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The long-run benefits of chaos to oligopolistic firms

  • Huang, Weihong

Conventional economic beliefs that 'equilibrium' is better than 'disequilibrium' and 'stability' is better than 'fluctuation' are challenged with a heterogeneous oligopolistic model that consists of a naive firm and a group of sophisticated firms. The naive firm is assumed to adopt a simple Cobweb strategy while the sophisticate firms, who command all market information, form a collusion and best respond the naive firm's current action. When the market equilibrium is unstable, the naive firm is able to turn an explosively diverging market into a bounded but chaotic one by adopting simultaneously a cautious adjustment strategy (that is, limiting the growth rate of output). There exists an upper-bound such that as long as the growth rate does not exceed this bound, the average profits made by all oligopolistic firms are higher than their respective equilibrium profits. Moreover, the average economic surplus can also be higher than the equilibrium surplus. In this sense, chaos is beneficial not only to all oligopolistic firms but also to the economy as a whole.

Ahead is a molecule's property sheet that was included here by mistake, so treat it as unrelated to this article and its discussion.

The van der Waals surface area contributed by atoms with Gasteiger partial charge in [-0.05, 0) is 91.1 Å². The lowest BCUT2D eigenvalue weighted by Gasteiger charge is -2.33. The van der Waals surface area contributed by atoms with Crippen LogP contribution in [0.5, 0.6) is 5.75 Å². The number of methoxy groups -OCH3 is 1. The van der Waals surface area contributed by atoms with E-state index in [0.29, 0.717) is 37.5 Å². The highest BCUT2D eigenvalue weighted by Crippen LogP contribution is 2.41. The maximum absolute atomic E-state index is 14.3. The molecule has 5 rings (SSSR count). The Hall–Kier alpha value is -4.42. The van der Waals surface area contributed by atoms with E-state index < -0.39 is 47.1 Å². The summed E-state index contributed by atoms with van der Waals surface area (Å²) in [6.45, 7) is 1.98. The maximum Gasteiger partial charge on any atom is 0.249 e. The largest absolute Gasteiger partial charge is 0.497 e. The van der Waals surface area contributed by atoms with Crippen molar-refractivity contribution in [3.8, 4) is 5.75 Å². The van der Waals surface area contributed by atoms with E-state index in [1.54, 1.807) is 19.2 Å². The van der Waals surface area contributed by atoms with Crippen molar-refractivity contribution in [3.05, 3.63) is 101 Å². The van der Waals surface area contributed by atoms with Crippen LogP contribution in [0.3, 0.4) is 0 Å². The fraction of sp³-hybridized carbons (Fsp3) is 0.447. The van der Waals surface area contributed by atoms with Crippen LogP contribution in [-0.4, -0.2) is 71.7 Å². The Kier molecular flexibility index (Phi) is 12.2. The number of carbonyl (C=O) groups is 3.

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Article provided by Elsevier in its journal Journal of Economic Dynamics and Control.

Volume (Year): 32 (2008)
Issue (Month): 4 (April)
Pages: 1332-1355

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Handle: RePEc:eee:dyncon:v:32:y:2008:i:4:p:1332-1355
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  1. Huang, Weihong & Zhang, Yang, 2007. "Distributional dynamics of cautious economic adjustment processes," Journal of Economic Behavior & Organization, Elsevier, vol. 62(3), pages 389-407, March.
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  8. Michael Kopel, 1997. "Improving the performance of an economic system: Controlling chaos," Journal of Evolutionary Economics, Springer, vol. 7(3), pages 269-289.
  9. Huang, Weihong, 1995. "Caution implies profit," Journal of Economic Behavior & Organization, Elsevier, vol. 27(2), pages 257-277, July.
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